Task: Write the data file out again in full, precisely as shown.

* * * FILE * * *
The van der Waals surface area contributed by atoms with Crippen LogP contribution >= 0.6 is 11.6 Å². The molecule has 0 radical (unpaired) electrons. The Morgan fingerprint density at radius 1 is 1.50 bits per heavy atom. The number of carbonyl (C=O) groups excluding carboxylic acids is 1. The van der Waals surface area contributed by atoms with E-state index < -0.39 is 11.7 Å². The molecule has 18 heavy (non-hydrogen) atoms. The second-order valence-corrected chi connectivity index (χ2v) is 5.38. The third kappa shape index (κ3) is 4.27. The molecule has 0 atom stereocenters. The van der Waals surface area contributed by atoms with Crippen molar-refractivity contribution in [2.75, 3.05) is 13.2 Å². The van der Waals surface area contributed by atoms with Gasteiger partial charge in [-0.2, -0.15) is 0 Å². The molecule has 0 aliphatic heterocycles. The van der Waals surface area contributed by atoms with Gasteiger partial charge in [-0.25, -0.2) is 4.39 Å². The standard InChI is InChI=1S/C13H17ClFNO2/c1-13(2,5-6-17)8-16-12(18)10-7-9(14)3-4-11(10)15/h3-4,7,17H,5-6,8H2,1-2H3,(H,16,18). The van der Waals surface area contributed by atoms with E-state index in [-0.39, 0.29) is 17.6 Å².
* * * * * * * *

The van der Waals surface area contributed by atoms with Crippen LogP contribution >= 0.6 is 11.6 Å². The molecule has 0 radical (unpaired) electrons. The Morgan fingerprint density at radius 1 is 1.50 bits per heavy atom. The number of carbonyl (C=O) groups excluding carboxylic acids is 1. The van der Waals surface area contributed by atoms with E-state index < -0.39 is 11.7 Å². The molecule has 18 heavy (non-hydrogen) atoms. The second-order valence-corrected chi connectivity index (χ2v) is 5.38. The third kappa shape index (κ3) is 4.27. The molecule has 0 atom stereocenters. The van der Waals surface area contributed by atoms with Crippen molar-refractivity contribution in [2.75, 3.05) is 13.2 Å². The van der Waals surface area contributed by atoms with Gasteiger partial charge in [-0.2, -0.15) is 0 Å². The molecule has 0 aliphatic heterocycles. The van der Waals surface area contributed by atoms with Gasteiger partial charge in [-0.25, -0.2) is 4.39 Å². The standard InChI is InChI=1S/C13H17ClFNO2/c1-13(2,5-6-17)8-16-12(18)10-7-9(14)3-4-11(10)15/h3-4,7,17H,5-6,8H2,1-2H3,(H,16,18). The van der Waals surface area contributed by atoms with E-state index in [-0.39, 0.29) is 17.6 Å².